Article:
Anatomical considerations and upper limb block
Brian D O’Donnell
Ultrasound guidance has enabled visualisation of neural structures thereby facilitating precise, reliable upper limb blockade. UGRA is now a viable alternative to general anaesthesia on a worldwide basis. Central to the practice of UGRA is a thorough knowledge of relevant clinical anatomy. As significant inter-individual anatomical variation exists, ultrasonography permits real-time examination of clinical anatomy. The modern anaesthetist is now armed with a powerful tool to provide bespoke, individualised regional anaesthesia.
In my talk, I will concentrate on some of the common variations encountered on examination of the brachial plexus at the level of the interscalene groove, the supraclavicular fossa and the axilla. Interpretation (or misinterpretation) of the image obtained may significantly influence block outcome. The talk will also include nerves of the forearm, which exhibit the least variability in terms of location and immediate anatomical relations.
The brachial plexus is formed by the C5-T1 nerve roots, which exit their respective intervertebral foramina, and enter the posterior triangle of the neck between the anterior and middle scalene muscles. Here they form the trunks: Upper (C5&6); Middle (C7); and Lower (C8&T1). Invested in a layer of pre-vertebral fascia, the brachial plexus travels in close and variable relation to the anterior and middle scalene muscles toward the supraclavicular fossa.
When imaged at the level of the C7 transverse process, a number of patterns of neural layout can be identified. Figure 1 summarises three of the common variations seen.
A: The superior, middle and inferior trunks are all visualised within the groove and lie within close relation to each other;
B: One of the trunks (usually the superior trunk), has a variable intramuscular course, usually within the scalenus anterior muscle.
C: The inferior trunk lies deep to the scalenus anterior muscle.
Interscalene block is useful for anaesthesia and analgesia for shoulder and proximal humerus surgery. The spatial arrangement of the brachial plexus trunks may significantly influence local anaesthetic spread and block success.
Supraclavicular block is useful for hand, forearm and elbow surgery. At the level of the supraclavicular fossa, the brachial plexus trunks have divided into anterior and posterior divisions, and given the dorsal scapular nerve, suprascapular nerve and nerve to subclavius. The plexus lies in close relation to the subclavian artery, first rib and pleura (Figure 2 A). At this level the descending scapular artery arises from the subclavian artery. This artery may be very prominent in athletes and manual workers. When visualised, it appears divide the supraclavicular plexus into two compartments (Figure 2B). Spread of local anaesthetic injectate may be limited by this phenomenon, illustrating the need to identify each of the components of the plexus and the immediate relations.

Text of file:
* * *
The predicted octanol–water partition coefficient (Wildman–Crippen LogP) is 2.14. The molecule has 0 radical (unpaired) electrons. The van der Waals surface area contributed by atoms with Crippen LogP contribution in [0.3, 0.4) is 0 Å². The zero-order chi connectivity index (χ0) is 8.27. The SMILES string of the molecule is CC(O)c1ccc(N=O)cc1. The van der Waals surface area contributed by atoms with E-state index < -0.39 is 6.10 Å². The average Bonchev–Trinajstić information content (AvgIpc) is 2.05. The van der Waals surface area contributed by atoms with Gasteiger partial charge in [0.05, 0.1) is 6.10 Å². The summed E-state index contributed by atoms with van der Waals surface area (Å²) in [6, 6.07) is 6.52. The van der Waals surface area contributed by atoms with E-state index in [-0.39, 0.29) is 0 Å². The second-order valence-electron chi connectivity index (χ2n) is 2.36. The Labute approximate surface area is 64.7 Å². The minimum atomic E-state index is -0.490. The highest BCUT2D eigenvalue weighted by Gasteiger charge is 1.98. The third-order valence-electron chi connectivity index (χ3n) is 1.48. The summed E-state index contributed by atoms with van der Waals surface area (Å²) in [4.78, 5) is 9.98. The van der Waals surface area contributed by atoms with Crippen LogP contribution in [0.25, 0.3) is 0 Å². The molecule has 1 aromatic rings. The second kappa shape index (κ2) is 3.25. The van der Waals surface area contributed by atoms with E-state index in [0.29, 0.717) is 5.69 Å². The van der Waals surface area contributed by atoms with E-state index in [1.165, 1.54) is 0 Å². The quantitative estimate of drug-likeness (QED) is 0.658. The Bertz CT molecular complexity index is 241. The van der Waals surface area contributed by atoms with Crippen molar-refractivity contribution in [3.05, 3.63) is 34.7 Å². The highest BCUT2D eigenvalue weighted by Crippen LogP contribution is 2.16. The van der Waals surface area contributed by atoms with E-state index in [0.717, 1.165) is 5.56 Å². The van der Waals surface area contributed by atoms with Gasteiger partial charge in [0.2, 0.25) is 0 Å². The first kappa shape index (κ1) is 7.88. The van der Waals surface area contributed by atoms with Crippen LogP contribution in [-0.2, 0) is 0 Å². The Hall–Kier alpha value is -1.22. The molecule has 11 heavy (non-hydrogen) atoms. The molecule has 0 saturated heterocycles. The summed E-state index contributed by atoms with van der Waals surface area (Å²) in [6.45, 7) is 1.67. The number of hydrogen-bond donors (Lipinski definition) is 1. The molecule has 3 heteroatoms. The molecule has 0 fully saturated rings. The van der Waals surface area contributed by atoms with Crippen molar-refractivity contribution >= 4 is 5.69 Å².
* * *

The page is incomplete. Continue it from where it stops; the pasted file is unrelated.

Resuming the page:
Axillary brachial plexus block is useful for forearm, wrist and hand surgery. The terminal nerves of the brachial plexus (Median Nerve-Lateral & Medial Cords; Ulnar Nerve-Medial Cord; Radial Nerve- Posterior Cord; Musculocutaneous Nerve- Lateral Cord) lie in close relation to each other and the axillary vasculature. The arrangement of the nerves of the axillary brachial plexus around the axillary artery exhibits very significant inter-individual variability. Figure 3 illustrates many of the common variations encountered during axillary block.
A: This may be thought of as the standard arrangement of nerves, vessels and surrounding musculature;
B: The musculocutaneous nerve may lie in close relation to the median nerve (lateral cord);
C: The axillary vein may surround the neural contents, pushing them clockwise around the axillary artery;
D: There may be a duplex arterial system in the axilla (6-8%) with resultant alterations in nerve layout.
These represent the principal variations commonly encountered in my clinical practice.
Forearm Nerves (Figure 4)
Peripheral nerve block at the level of the forearm is a useful adjunct to plexus blockade. The nerves of the forearm have relatively consistent relations at fixed points. At the level of the antecubital fossa, the median nerve can be visualised as a honeycomb structure medial to the brachial artery (Figure 4A). The radial nerve at this same level has divided into a superficial branch and a deep (posterior interosseous) branch. It can be seen like a pair of eyes looking out between the brachioradialis and brachialis muscles (Figure 4B). The ulnar nerve is found in the medial forearm, between the flexor digitorum superficialis and profundus muscles, in close relation to the ulnar artery (Figure 4C).
Forearm techniques can be used as the ‘rescue’ block for failed or insufficient plexus block. It can also be used to deposit long acting local anaesthetic for post-operative analgesia when rapid return proximal limb function is desirable (e.g. axillary block for palmar fasciectomy using lidocaine, bupivacaine deposited at the ulnar nerve in the forearm for post-operative analgesia). Finally hand surgery to discrete areas not requiring an arm tourniquet (K-wire 5th metacarpal) may be performed entirely using a forearm single nerve block (ulnar nerve).
Clinician acceptance that the ‘TEXTBOOK’ description of anatomy does not necessarily exist, will permit appropriate interpretation of the ultrasound image acquired during UGRA. Correct image interpretation improves the likelihood of successful block outcome. Ultrasonography permits the identification of all anatomical types, enabling individualised, safe and effective peripheral nerve block.